Vaani Chawla is co-chair of Lawyers Club’s Equality and Action Committee, current President of the South Asian Bar Association, founder of Chawla Law Group, APC, and provides legal representation to families and businesses in immigration matters.

 

 

Tags:  activism  advance women  Advocacy  demand equality  equality  equality&action  feminism  feminist  First amendment  now more than ever  social media  speech  united  vote  women’s advocacy  women's march 

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Lawyers Club Demands Equality on the Bench

Posted By Lawyers Club of San Diego, Friday, October 19, 2018
Updated: Friday, October 19, 2018

On September 30th, Governor Brown signed a bill written by San Diego Congresswoman and California's Senate President pro Tempore Toni Atkins {hyperlink to http://www.latimes.com/politics/la-pol-ca-governor-women-corporate-boards-20180930-story.html} that requires corporate boards of directors to include women. We've lodged our own demand from San Diego in the form of a demand for equality on the bench. Please see this letter we sent to Governor Jerry Brown last month, and consider how you are joining us in demanding equality! 

 


Tags:  appointments  bench  equality  Governor Brown  judge 

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Now, More Than Ever – Diversity and Women’s Leadership in the Law

Posted By Marni von Wilpert, Tuesday, October 9, 2018

The mission of the Diverse Women’s Committee is to discuss how women as attorneys, particularly women of color, can become leaders and utilize their legal position to support human rights and demand equality and inclusivity for all. The keynote speaker for this year’s Diverse Women’s Committee luncheon is Mona Pasquil, an incredible woman who has spent her career in public service, most recently as California Governor Jerry Brown’s Appointments Secretary since 2011.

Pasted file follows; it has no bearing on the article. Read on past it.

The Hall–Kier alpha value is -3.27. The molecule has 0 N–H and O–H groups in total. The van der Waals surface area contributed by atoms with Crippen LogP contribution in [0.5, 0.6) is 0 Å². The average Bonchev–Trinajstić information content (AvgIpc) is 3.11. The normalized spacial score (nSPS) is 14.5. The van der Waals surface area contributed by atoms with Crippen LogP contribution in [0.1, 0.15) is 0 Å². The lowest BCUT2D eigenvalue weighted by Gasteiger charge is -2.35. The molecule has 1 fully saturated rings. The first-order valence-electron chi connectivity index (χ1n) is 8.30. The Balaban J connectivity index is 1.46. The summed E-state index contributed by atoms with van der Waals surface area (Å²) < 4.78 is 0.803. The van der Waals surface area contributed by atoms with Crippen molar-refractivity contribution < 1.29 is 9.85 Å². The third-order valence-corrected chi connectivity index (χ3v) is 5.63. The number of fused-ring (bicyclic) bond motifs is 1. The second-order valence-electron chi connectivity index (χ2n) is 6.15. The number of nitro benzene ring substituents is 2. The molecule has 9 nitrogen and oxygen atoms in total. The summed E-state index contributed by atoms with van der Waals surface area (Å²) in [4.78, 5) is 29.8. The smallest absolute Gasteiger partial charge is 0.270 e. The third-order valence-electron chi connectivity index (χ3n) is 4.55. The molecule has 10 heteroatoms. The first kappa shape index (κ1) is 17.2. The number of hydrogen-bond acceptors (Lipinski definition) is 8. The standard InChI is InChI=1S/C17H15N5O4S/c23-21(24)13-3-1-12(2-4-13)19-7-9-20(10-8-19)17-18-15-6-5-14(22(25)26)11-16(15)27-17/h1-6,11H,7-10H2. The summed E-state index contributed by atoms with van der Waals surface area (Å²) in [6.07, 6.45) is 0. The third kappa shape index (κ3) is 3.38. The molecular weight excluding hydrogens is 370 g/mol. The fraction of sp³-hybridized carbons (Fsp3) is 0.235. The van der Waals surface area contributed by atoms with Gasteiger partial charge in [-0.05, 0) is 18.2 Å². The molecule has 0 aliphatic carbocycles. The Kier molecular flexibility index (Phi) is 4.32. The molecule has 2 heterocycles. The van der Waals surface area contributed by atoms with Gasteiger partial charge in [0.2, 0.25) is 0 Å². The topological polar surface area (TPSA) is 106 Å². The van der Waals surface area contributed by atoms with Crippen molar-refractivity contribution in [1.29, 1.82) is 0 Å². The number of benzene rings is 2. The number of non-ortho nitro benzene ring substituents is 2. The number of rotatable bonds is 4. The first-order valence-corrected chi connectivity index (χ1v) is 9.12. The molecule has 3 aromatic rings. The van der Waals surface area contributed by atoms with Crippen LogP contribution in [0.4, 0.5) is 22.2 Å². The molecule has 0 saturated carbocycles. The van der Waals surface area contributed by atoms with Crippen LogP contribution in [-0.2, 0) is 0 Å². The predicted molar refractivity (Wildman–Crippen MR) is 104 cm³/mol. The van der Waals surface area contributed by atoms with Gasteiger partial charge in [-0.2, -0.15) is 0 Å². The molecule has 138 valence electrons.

Today’s headlines highlight the discrimination women continue to face, especially women of color, as we attempt to gain an equal foothold in our workplaces and the economy. Stories abound of sexual harassment, pregnancy discrimination, and gender pay inequality from Walmart to Wall Street. And those are only examples of gender-based discrimination; women of color also face implicit and sometimes overt racism and bias in the workplace daily. Despite facing these challenges, women of color continue to lead the charge toward greater equality. Indeed, in 2015, years before the national conversation on the “MeToo” hashtag emerged, a courageous group of Latina women started a movement that paved the way to a new California law targeting sexual harassment and assault in the janitorial industry. Indeed, the coining of the term “MeToo” to help survivors of sexual assault find support was created by an African-American woman nearly a decade ago.